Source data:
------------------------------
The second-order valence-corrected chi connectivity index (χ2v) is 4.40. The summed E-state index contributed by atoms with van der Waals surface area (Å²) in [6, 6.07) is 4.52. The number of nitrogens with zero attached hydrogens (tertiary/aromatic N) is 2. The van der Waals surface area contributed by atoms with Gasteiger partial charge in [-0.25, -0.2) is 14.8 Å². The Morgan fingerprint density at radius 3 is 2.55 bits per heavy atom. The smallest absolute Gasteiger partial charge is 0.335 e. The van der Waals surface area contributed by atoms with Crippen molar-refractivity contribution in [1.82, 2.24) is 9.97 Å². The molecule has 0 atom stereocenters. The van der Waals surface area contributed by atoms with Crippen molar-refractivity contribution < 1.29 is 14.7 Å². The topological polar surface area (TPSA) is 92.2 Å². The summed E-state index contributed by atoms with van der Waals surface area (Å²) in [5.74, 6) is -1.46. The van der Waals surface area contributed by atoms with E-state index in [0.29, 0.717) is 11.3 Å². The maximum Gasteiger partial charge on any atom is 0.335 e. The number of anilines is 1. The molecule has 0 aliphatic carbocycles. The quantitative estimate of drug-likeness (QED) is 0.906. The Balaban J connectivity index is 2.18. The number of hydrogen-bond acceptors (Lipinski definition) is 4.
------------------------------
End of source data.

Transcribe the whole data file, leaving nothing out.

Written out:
The second-order valence-corrected chi connectivity index (χ2v) is 4.40. The summed E-state index contributed by atoms with van der Waals surface area (Å²) in [6, 6.07) is 4.52. The number of nitrogens with zero attached hydrogens (tertiary/aromatic N) is 2. The van der Waals surface area contributed by atoms with Gasteiger partial charge in [-0.25, -0.2) is 14.8 Å². The Morgan fingerprint density at radius 3 is 2.55 bits per heavy atom. The smallest absolute Gasteiger partial charge is 0.335 e. The van der Waals surface area contributed by atoms with Crippen molar-refractivity contribution in [1.82, 2.24) is 9.97 Å². The molecule has 0 atom stereocenters. The van der Waals surface area contributed by atoms with Crippen molar-refractivity contribution < 1.29 is 14.7 Å². The topological polar surface area (TPSA) is 92.2 Å². The summed E-state index contributed by atoms with van der Waals surface area (Å²) in [5.74, 6) is -1.46. The van der Waals surface area contributed by atoms with E-state index in [0.29, 0.717) is 11.3 Å². The maximum Gasteiger partial charge on any atom is 0.335 e. The number of anilines is 1. The molecule has 0 aliphatic carbocycles. The quantitative estimate of drug-likeness (QED) is 0.906. The Balaban J connectivity index is 2.18. The number of hydrogen-bond acceptors (Lipinski definition) is 4.